redpepper’s #random Slack channel—a place to post about anything from industry news to the very popular “has anyone seen my laptop charger?”—was graced today with this Forbes article about Warby Parker’s new contacts brand, Scout. The article’s header image highlights the product’s bright blue and white packaging with the words “Scout by Warby Parker” across the front.
Tim, our CEO (and moderator) started the discussion, Mmm…separate brand. Wonder why they did that? Strategy people of redpepper…what do you think?
Here are the Reactions:
This could be to protect the integrity of the Warby Parker brand and what’s known for, keeping its value proposition clear and sharp. Also, a new product for new customers. People who are interested in wearing glasses really like glasses and the way they augment their appearance, these folks probably aren’t interested in just “seeing better”.
Joe, Product Account Director
Warby Parker sounds so mature and Scout sounds a lot younger. Could it be a Gen Z play?
Samara, VP Sales & Marketing
It could be a legal/brand protection thing—if the venture into contacts doesn’t work out, it limits liability for the WP brand from a legal and revenue perspective if not a branding perspective—depending on how the Scout brand is set up from a legal standpoint.
Also, this approach gives them a safe way to create their own brand of contact lenses—if Scout should fail or go away, Warby Parker could still have a viable business, especially since it sounds like they’ll also be offering name brands of competitor contacts. If the Scout brand fails, then they’ve already started selling contacts from various brands on a subscription service, increasing the likelihood that people would continue buying contacts from Warby Parker even if they had to switch from Scout to another brand.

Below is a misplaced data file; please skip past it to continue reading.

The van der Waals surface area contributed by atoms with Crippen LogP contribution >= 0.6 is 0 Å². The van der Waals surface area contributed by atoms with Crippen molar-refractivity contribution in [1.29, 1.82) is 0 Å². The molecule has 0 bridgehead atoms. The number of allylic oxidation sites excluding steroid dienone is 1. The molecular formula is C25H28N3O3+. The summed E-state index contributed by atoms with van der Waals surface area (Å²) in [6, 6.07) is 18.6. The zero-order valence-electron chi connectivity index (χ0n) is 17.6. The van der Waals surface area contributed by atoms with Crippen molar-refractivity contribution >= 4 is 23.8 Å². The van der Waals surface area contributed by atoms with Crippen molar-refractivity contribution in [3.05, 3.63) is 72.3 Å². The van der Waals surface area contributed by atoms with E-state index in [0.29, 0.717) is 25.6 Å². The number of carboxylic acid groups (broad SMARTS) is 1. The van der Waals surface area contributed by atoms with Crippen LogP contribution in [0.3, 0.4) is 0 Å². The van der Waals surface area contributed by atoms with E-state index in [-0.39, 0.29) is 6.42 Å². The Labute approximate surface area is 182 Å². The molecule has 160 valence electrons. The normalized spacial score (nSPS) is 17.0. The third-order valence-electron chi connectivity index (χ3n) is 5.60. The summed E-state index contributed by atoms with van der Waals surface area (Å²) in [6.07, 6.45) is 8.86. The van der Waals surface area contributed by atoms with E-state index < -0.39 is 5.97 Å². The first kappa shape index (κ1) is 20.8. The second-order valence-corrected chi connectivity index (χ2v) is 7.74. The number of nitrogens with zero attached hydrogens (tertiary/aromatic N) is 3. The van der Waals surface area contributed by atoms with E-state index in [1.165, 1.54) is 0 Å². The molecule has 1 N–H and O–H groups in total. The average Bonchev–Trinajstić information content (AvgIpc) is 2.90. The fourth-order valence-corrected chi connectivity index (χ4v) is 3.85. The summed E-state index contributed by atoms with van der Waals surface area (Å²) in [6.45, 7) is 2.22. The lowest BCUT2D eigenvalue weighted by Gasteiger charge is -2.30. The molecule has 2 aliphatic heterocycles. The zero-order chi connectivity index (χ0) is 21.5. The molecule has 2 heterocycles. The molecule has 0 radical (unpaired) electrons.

Cat, Senior Strategist
Seems like the “New Brand by Established Brand” formula is becoming more popular. Facebook just did it to all of their brands. In Warby’s case, I think it’s a way for them to branch out and take a risk while still having that trusted, credible brand name in tiny letters to comfort the skeptics.
Jesse, Media & Content Marketing Strategist
Interesting… While getting into the contact game seems like a no brainer, I can understand why’d they be so slow to transition to contacts. When you think about it, the two big reasons their glasses were successful were because 1) they made stylish glasses at a fraction of the price and 2) they made the customer journey seamless. With contacts, they won’t be able to use the style/fashion-forward angle because contacts aren’t a fashion play. After you factor that in, it makes sense that they’d go with the New Brand by Establish Brand model because they want to maintain the same level of trust and association, but also don’t want to confuse consumers.
In the article, it mentioned that 40% of customers also wear contacts. So that would mean this new product is Warby breaking into the subscription economy more than anything else. They now have a recurring customer and perhaps a more predictable revenue stream. I’ll be fascinated to see how they market the contacts and if they’ll lean more on the product or play up the subscription angle.
Taylor, Marketing Strategist
Do you see Warby Parker’s new move through a different lens? Reach out on our socials and tell us what you think.
Header image courtesy of Warby Parker